Not only does April bring Earth Day, but it is also National Garden Month. Each April, the National Gardening Association (NGA), sponsors National Garden Month to encourage individuals to garden. I thought this was a good time to encourage those who have been thinking about gardening to go ahead and take the plunge. And, for those who are getting a slow start, I want to remind you that it is time to get back in the garden.
There are so many reasons that people garden. Some do it because they love fresh floral bouquets and in spite of the high prices we pay to buy flowers, they are relatively simple to grow.
For those who just aren't sure where to start and need some ideas and inspiration, as the weather keeps getting warmer, you can find inspiration by visiting local botanic gardens. You might want to consider becoming a member of your local garden because they can provide you with resources all year long. They offer seasonal garden classes, year-round programs, plant sales, and most have local garden clubs that focus on almost every kind of plant or flower that you can think of.
Others garden strictly to grow their own food so that they can ensure they are getting organically grown produce, and because they want to know exactly what goes into their food.
If you have wanted to try growing your own food but are feeling overwhelmed and aren't sure where to start, start small. Don't think that you need to plant the entire area that you have available. Start by growing some of your favorite, easy-to-grow vegetables and herbs.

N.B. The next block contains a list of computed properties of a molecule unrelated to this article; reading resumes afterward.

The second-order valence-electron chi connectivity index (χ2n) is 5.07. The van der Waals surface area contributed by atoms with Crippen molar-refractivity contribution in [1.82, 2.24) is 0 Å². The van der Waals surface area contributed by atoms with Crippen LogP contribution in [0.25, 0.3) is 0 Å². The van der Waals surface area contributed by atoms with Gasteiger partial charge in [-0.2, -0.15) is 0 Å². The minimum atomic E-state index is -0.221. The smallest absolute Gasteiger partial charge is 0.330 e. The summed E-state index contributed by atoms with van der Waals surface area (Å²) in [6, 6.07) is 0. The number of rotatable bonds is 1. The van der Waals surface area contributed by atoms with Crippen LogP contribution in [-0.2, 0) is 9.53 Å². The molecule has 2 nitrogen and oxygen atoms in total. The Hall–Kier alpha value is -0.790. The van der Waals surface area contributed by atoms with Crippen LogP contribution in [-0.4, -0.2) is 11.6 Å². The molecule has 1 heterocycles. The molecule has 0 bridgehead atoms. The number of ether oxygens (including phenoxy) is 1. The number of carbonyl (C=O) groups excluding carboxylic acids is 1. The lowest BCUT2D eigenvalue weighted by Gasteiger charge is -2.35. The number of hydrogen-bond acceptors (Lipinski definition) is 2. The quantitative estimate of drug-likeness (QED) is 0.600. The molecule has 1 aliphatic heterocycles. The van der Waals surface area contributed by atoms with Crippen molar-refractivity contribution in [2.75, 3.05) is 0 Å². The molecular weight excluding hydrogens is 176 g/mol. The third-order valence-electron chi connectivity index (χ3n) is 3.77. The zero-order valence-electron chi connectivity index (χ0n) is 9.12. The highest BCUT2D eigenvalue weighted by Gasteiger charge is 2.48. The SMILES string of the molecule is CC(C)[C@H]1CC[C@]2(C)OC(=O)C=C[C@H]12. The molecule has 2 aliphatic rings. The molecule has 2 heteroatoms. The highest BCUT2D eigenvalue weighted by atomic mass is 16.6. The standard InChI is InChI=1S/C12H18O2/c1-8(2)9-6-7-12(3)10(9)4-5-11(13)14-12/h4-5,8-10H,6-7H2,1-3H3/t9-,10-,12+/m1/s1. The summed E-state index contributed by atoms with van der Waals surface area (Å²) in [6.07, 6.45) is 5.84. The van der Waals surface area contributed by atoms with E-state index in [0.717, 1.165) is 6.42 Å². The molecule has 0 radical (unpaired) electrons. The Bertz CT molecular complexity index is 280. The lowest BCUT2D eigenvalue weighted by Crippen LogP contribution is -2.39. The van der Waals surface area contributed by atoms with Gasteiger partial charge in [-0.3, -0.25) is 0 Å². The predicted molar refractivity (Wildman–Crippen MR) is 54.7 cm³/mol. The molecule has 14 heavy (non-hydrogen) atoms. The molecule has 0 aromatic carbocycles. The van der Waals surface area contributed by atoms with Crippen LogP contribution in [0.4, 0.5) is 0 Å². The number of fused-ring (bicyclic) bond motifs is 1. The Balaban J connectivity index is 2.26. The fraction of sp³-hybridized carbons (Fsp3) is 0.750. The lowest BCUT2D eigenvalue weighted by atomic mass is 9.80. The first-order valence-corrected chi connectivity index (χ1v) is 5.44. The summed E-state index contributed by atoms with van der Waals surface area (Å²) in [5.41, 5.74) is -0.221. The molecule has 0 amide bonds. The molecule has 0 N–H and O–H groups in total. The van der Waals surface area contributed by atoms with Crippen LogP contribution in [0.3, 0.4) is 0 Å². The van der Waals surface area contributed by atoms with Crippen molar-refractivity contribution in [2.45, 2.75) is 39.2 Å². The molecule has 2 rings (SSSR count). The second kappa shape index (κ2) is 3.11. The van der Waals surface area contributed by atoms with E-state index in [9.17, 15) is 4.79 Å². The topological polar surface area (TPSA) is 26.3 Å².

My biggest piece of advice for new edible gardeners is to grow what you like and grow only what you will eat. It sounds so simple, but, many new gardeners get so wrapped up in the idea of growing all of their own food, and see this as the time to try eating new things, that they forget about what it might take to grow those things. Once you get comfortable growing produce, then you can gradually keep incorporating more and more as time goes on.
Regardless of whether you grow beautiful flowers or fresh food, the other reason that I garden is because it gets me out of the office, away from my computer, and out in the fresh air and gives me exercise at the same time.
And, as I wrote about a couple of weeks ago, I have learned so much from my garden, and not all of it related to horticulture but to the rest of my life as well. These lessons have been the biggest, unexpected gift I have gotten from gardening, and I look forward each season to learning more of them.
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